We made our way down the river until we located a likely spot. It was a good call… we found a ton of fish. Rainbows and Whiteys occupied almost every suspicious area and only perfect drifts enticed our fined friends. Mid-day sun was upon us now and the lighting is way too bleached out for photos. Nick and Will decided to rest until the light gets better.
I went to find Nate who had disappeared some time ago. That meant two things, he found a ton of fish or he is still searching, I better find out. As I came around the bend I was surprised to see Nate just right there only a short distance away from where we were… and in a long beautiful run twisting around structure. In a few short moments I watched Nate pull fish as he slowly worked the run over. I learned that Nate could drift the fly for at least eternity, perhaps longer. Not only can he keep it going he can still stick that fish way, way, down stream and somehow he lands it. I discovered a lot about fishing watching Nate work that run…but I wasn't surprised every time I learn something new fishing with him. Not in words though because he won't say much, you have to pay attention.
We crossed the river and began working the far side. The river appears to all look the same here, shallow and smooth them flowing into a long shallow gravel bend. Taking a slow cautious approach we saw that one particular spot there is a four-foot wide section that runs deep and clear for about 30 feet. No fish were observed but I got the go ahead from Nate and lobbed it in. A few casts later and the second prized Cutthroat was to hand. The colors are one of the things that I like the about these curious fish. I offered Nate the hole and he kindly declined. A few Hail Mary's later and the line went from slack to tight. I lifted my rod and that's when I saw the flash. The Brown turned and ran down stream. Great, so I ran with it, it kept going getting closer and closer to the fast shallow water. I was trying to guide him to the bank to slow shallow slack water. Again somehow luck was on my side and he submitted there in a quiet pool. We estimated him to be about 20". Nate grabbed the tape and pulled it to 23". It seems that we are always underestimation the size of fish, ironic because I hear of all the 22" inch fish being caught, but I can't seem to ever get them… I'm buying a tape now ; ) Nate grabbed another brown before we headed back to the truck.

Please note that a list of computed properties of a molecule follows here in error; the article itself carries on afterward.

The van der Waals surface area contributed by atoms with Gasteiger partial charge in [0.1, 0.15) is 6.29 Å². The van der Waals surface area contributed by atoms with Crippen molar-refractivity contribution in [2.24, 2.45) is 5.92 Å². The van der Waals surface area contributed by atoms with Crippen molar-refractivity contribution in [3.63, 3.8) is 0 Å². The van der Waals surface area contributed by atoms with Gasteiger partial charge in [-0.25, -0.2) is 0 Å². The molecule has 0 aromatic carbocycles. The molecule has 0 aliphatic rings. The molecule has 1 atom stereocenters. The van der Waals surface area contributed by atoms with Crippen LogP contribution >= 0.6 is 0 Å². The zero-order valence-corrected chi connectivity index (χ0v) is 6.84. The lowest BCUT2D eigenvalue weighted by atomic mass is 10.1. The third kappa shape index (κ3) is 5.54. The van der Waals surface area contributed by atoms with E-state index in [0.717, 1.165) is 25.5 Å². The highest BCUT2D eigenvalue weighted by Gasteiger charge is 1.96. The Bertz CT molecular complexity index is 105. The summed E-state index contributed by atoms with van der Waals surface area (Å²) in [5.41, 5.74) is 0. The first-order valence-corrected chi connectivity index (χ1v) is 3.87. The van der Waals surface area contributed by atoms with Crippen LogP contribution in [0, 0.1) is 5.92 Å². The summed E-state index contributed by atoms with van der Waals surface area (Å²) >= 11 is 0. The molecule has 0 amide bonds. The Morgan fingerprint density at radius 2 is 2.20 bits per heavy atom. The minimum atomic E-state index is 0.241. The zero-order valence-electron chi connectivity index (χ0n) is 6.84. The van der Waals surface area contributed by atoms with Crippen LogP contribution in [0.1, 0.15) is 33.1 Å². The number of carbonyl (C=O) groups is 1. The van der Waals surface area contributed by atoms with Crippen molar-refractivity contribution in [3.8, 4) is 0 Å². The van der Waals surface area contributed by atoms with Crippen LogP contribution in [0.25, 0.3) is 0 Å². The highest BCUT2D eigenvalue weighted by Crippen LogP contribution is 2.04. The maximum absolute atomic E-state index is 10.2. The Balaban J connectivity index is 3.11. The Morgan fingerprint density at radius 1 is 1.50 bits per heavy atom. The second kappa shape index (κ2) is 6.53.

Nate Miller Photo's
The last spot was a tricky one. The past three weeks the fish had been right here. But now it seems that they have moved on? In the last few hours of light we all managed to get a nice fish. Nate and Nick landed some fatty bows and I was fortunate enough to touch my fourth Cutthroat. It was one of the best days for me on that water, finally. Its been a long time coming and this spring its all come together.
I am hoping that Will is going to let me post some of his "B" stuff. The photography was far better that I had anticipated. One day of shooting and 300 images were shot but 1000 photos were captured. It was insane what he was doing. and its just the beginning.
****Additional photos by Nate Miller